Thursday, 5 December 2013

Curry: experiment with spice

This is another dish that you can use all your leftovers for. It's so easy - you can make a strong, fragrant curry or just a delicate one depending on what and how many spices you put in. For the sauce, I range from using tinned tomatoes to fresh tomatoes and also whether to use coconut milk or cream. You can experiment with all of these and much more. Even ground almonds make a great addition.

Experimenting and diverting away from recipes is the key here. You won't learn if you don't make mistakes. I've made curries too spicy, too hot, too rich but whatever I do, I always add too much so I've learned to tone down and perfect flavours to my own taste. I personally love cardamon pods and I'm not that mad on cumin seeds so I use more of one and less of the other but someone else might be the other way round; it's all personal.

By the way, this is my own recipe that I've invented - I've got no idea whether it's the way to make curries but I think they taste lovely and it's all fresh and healthy. Spices are the best way of adding flavour without the usual fattiness of butter or cream (like my Nan used to do with everything!)

In general, I start with the spice mix. I tend to mix a teaspoon of each of the following: cumin seeds, fenugreek seeds, fennel seeds, coriander seeds, turmeric powder with 6 cardamon pods and 3/4 cloves.  I crush the green cardamon pods to get the black seeds inside as the skin isn't pleasant to eat. So, fry all the spices together (minus the turmeric powder) for 2-3 mins on a hot pan until you can smell them and they're slightly browner than before. Tip them all in a mortar and pestle and grind with a teaspoon of salt until formed a powder (preferably use man with a strong arm like I do!) or you could use one of those special spice grinder machines but I like doing it by hand. Once the curry powder is fine then put aside.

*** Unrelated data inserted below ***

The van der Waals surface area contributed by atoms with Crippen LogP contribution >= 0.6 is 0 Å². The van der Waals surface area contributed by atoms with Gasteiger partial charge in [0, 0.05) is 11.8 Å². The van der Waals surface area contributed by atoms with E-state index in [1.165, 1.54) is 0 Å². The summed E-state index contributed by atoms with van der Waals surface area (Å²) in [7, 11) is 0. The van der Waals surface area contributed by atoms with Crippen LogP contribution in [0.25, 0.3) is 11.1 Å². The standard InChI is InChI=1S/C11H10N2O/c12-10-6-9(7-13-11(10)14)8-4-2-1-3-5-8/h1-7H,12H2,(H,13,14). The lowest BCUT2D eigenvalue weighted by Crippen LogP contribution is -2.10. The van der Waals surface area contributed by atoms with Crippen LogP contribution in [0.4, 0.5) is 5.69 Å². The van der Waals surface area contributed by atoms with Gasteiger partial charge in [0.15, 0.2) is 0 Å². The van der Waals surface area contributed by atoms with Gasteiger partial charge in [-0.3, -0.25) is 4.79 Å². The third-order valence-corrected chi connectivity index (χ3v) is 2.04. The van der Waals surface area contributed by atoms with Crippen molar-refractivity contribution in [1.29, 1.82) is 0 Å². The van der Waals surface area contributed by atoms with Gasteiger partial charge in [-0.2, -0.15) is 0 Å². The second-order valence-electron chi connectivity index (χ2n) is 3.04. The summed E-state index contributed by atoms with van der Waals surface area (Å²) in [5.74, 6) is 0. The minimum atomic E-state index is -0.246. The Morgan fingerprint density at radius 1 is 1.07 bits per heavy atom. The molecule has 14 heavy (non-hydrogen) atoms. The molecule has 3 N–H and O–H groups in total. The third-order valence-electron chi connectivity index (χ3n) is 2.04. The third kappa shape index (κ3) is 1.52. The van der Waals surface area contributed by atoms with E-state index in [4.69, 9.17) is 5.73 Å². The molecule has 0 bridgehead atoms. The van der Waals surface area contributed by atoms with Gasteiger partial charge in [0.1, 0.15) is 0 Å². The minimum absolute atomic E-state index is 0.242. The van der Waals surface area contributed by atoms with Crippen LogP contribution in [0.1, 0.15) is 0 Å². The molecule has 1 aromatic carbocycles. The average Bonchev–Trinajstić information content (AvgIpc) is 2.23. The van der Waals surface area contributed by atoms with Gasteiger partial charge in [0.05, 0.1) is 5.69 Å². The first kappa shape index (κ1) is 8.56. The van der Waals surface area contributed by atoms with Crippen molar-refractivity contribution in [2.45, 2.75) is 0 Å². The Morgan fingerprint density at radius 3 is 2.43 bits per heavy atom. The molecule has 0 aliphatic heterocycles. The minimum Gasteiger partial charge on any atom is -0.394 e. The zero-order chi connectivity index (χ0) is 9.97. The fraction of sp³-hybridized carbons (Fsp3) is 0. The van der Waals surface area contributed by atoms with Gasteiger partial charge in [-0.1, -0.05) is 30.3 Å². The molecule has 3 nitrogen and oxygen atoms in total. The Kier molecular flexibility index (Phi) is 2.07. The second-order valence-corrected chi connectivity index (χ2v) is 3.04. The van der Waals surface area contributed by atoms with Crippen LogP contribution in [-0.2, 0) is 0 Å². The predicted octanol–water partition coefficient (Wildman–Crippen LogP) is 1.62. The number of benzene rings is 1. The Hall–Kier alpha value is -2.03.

Next, brown off whatever meat you fancy in a large pan (I've used everything from balled up sausage to chicken to pork shoulder to beef neck). When browning meat, don't let the meat touch other pieces as it will create steam which will then start to braise the meat and not brown properly. Brown meat in batched if necessary.

Take out the meat and fry diced onions (2 medium) with 3 cloves of crushed garlic, diced carrot (2 large), and anything else you fancy (maybe peppers etc) in the remaining meat juices. I then add a teaspoon of nigella and mustard seeds and then let them pop for a bit (if the pan is hot enough then they pop around the pan). Make a well in the vegetables and add the curry powder and fry this off for a few minutes. Add the meat back in and stir. Add the turmeric and stir. All this should be done on a medium heat. Then add tomatoes (2 tins worth so you could do a mixture of chopped fresh and tinned if you like) and then turn heat down to simmer. You might need a little more water if you want to simmer it for longer. I like to add fruit to my curries (chicken and mango goes down a storm) after it's simmered for 20 minutes. Allow the tomatoes to thicken up and all the spices to come together. At the end you could add a bag of spinach straight in and stir in, as well as cashews, flaked almonds, or whatever you fancy (the picture in the pan is when the spinach is wilting withing the finished curry - it take seconds).

Serve with turmeric rice (rice boiled with veg stock and teaspoon of turmeric) and a sprinkling of coriander leaves.

If you want to make a creamier curry then make it less spicy and add more coconut cream than tomatoes. The main thing is to experiment and find what your taste buds like the best. Have fun creating!

ZP x

No comments:

Post a Comment